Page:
Koster: federal insurance mandate unconstitutional
Updated 4:35 p.m. April 11, 2011 with comment from Jones and Tilley.
Missouri Attorney General Chris Koster says Congress overstepped its constitutional powers under the commerce clause when it mandated that most Americans have health insurance or pay a penalty.
Koster says he filed a document (see below) Monday with a federal appeals court supporting a Florida lawsuit challenging the constitutionality of the new federal health care law.
The action by Koster, a Democrat, comes after Missouri voters last year passed a measure prohibiting people from being required to have health insurance. It also comes after Missouri's Republican-led House and Senate passed resolutions urging Koster to defend the new state law and challenge the federal health care law.
Koster says he believes the individual insurance mandate can be struck down while allowing the rest of the federal health care law to remain in place.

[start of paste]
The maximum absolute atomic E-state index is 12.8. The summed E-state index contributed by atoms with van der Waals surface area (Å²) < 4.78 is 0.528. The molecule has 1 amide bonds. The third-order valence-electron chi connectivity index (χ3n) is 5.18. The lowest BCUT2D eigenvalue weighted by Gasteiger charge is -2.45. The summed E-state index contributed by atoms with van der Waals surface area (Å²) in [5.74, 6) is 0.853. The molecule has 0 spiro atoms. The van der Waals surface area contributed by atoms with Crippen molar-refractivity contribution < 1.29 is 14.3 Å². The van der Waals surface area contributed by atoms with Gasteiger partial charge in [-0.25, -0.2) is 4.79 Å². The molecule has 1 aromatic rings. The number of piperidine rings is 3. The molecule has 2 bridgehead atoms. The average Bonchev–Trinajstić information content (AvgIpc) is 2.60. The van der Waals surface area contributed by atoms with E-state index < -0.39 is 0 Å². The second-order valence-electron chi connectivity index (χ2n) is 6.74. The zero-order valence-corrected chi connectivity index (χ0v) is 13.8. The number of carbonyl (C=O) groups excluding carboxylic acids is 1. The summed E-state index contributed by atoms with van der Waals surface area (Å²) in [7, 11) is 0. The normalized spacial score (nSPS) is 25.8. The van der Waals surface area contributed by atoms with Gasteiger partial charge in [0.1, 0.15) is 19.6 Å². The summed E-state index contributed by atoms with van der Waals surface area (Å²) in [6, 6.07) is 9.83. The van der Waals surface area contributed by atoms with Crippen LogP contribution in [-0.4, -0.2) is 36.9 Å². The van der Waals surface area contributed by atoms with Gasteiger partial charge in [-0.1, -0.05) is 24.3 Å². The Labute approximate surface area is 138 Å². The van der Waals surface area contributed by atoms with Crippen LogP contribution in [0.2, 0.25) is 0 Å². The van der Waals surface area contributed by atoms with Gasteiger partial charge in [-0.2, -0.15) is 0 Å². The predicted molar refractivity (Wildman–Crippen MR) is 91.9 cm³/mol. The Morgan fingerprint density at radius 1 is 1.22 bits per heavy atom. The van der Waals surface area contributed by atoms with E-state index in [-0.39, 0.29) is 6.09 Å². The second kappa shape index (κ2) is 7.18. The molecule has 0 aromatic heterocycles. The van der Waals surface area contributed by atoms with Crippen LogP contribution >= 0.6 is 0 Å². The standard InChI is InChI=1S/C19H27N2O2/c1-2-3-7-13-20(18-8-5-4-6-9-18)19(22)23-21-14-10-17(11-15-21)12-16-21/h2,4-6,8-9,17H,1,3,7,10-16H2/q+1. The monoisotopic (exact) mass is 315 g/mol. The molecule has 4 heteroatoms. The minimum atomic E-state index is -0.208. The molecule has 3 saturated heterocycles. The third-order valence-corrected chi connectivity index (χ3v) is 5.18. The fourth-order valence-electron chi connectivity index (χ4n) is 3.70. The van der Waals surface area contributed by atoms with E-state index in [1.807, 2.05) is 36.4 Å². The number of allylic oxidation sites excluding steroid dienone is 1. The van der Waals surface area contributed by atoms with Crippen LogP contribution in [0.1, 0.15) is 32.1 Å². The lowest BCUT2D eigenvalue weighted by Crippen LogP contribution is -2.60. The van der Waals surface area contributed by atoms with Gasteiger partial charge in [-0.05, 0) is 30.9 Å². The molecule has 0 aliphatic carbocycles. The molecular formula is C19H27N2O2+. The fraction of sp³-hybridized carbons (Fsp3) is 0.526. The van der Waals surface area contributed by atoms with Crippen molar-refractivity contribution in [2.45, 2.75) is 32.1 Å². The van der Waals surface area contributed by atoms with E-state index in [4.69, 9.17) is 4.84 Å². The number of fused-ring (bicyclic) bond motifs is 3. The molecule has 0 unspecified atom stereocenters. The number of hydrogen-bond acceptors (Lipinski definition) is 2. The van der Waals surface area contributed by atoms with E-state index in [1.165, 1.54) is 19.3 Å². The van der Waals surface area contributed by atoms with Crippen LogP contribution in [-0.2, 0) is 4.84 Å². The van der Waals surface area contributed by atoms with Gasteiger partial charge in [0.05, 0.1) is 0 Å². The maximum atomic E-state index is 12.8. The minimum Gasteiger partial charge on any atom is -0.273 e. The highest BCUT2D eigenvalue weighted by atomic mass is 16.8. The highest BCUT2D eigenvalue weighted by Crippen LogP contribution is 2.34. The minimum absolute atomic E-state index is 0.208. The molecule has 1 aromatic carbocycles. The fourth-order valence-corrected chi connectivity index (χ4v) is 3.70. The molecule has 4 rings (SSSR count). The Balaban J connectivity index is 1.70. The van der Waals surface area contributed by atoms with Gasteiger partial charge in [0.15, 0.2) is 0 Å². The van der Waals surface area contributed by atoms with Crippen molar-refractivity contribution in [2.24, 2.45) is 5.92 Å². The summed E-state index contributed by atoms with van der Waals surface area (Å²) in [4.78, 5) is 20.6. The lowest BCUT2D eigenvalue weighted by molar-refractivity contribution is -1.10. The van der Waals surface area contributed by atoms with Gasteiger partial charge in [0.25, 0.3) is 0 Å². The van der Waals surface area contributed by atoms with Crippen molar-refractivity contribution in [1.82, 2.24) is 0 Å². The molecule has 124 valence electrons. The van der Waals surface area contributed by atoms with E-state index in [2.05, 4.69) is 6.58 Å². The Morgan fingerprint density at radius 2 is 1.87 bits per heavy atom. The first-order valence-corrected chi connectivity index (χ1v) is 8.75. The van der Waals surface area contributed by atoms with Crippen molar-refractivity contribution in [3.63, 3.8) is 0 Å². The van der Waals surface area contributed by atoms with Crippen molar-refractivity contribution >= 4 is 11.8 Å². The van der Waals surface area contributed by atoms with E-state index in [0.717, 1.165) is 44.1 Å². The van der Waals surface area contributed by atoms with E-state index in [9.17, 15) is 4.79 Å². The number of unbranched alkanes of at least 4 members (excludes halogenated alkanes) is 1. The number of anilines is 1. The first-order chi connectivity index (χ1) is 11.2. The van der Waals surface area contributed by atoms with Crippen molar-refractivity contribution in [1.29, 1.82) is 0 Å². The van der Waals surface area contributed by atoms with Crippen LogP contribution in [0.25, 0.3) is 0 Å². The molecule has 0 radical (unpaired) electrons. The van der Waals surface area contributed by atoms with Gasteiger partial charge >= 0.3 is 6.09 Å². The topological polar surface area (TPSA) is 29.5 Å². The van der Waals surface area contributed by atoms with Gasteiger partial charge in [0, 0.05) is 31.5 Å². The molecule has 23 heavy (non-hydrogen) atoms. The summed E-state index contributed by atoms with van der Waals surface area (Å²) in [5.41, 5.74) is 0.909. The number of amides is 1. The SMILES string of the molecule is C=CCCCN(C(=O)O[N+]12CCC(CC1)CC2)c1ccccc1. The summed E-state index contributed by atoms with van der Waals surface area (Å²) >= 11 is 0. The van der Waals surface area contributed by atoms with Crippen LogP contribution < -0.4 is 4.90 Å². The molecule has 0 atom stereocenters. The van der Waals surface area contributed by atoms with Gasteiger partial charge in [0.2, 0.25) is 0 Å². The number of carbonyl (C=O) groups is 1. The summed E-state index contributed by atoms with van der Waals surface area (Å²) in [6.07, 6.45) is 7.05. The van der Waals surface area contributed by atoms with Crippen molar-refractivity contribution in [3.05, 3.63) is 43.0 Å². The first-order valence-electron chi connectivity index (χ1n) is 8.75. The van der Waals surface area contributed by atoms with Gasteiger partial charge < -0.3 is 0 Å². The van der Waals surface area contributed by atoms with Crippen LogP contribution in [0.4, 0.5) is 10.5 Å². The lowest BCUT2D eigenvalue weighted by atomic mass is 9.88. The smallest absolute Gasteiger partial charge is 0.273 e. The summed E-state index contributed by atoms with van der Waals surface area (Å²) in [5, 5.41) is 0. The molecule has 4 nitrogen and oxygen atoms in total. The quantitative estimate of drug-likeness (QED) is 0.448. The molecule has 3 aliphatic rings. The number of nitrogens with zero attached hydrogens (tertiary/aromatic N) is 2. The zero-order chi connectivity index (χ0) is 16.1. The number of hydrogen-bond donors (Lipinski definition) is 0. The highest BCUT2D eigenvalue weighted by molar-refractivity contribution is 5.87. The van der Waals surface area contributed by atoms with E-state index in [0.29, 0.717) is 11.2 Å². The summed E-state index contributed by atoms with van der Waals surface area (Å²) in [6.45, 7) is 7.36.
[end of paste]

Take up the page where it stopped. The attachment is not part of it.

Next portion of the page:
Republican leaders in the Missouri House are pleased, but not impressed, with Koster's decision to file the legal brief. Majority Floor Leader Tim Jones said Koster’s filing of an amicus brief does not mean that Missouri is joining in the lawsuit.
“It might be something that the public might be interested in seeing, but as far as the courts, amicus briefs are filed all the time, they don’t carry that much water, to be honest with you…it’s like somebody saying, ‘yeah, me too,’” Jones said.
In addition, House Speaker Steven Tilley said Koster’s actions are politically motivated, suggesting he filed the brief to improve his chances for re-election next year. The Attorney General’s office has so far not responded to requests for a comment.